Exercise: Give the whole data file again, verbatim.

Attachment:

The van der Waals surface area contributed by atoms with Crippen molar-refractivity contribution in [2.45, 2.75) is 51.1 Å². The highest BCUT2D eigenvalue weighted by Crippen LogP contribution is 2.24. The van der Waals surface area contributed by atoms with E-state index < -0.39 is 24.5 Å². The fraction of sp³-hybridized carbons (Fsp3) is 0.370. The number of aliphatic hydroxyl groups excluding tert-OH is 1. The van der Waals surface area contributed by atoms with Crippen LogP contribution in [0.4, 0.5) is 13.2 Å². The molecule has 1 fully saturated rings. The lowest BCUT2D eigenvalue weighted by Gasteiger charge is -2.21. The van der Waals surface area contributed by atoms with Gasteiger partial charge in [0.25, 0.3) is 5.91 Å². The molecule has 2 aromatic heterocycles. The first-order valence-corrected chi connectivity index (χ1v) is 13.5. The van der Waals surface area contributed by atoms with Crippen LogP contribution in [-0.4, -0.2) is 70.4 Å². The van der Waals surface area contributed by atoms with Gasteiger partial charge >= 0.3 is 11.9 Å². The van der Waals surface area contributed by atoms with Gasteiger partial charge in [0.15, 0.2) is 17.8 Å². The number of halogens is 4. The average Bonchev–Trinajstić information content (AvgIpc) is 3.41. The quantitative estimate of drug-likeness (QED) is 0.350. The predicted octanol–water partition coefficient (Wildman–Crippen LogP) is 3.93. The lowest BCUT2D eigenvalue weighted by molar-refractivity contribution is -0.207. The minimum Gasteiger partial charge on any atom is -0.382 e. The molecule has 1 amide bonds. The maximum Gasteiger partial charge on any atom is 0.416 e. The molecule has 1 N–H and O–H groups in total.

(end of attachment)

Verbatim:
The van der Waals surface area contributed by atoms with Crippen molar-refractivity contribution in [2.45, 2.75) is 51.1 Å². The highest BCUT2D eigenvalue weighted by Crippen LogP contribution is 2.24. The van der Waals surface area contributed by atoms with E-state index < -0.39 is 24.5 Å². The fraction of sp³-hybridized carbons (Fsp3) is 0.370. The number of aliphatic hydroxyl groups excluding tert-OH is 1. The van der Waals surface area contributed by atoms with Crippen LogP contribution in [0.4, 0.5) is 13.2 Å². The molecule has 1 fully saturated rings. The lowest BCUT2D eigenvalue weighted by Gasteiger charge is -2.21. The van der Waals surface area contributed by atoms with Gasteiger partial charge in [0.25, 0.3) is 5.91 Å². The molecule has 2 aromatic heterocycles. The first-order valence-corrected chi connectivity index (χ1v) is 13.5. The van der Waals surface area contributed by atoms with Crippen LogP contribution in [-0.4, -0.2) is 70.4 Å². The van der Waals surface area contributed by atoms with Gasteiger partial charge >= 0.3 is 11.9 Å². The van der Waals surface area contributed by atoms with Gasteiger partial charge in [0.15, 0.2) is 17.8 Å². The number of halogens is 4. The average Bonchev–Trinajstić information content (AvgIpc) is 3.41. The quantitative estimate of drug-likeness (QED) is 0.350. The predicted octanol–water partition coefficient (Wildman–Crippen LogP) is 3.93. The lowest BCUT2D eigenvalue weighted by molar-refractivity contribution is -0.207. The minimum Gasteiger partial charge on any atom is -0.382 e. The molecule has 1 amide bonds. The maximum Gasteiger partial charge on any atom is 0.416 e. The molecule has 1 N–H and O–H groups in total.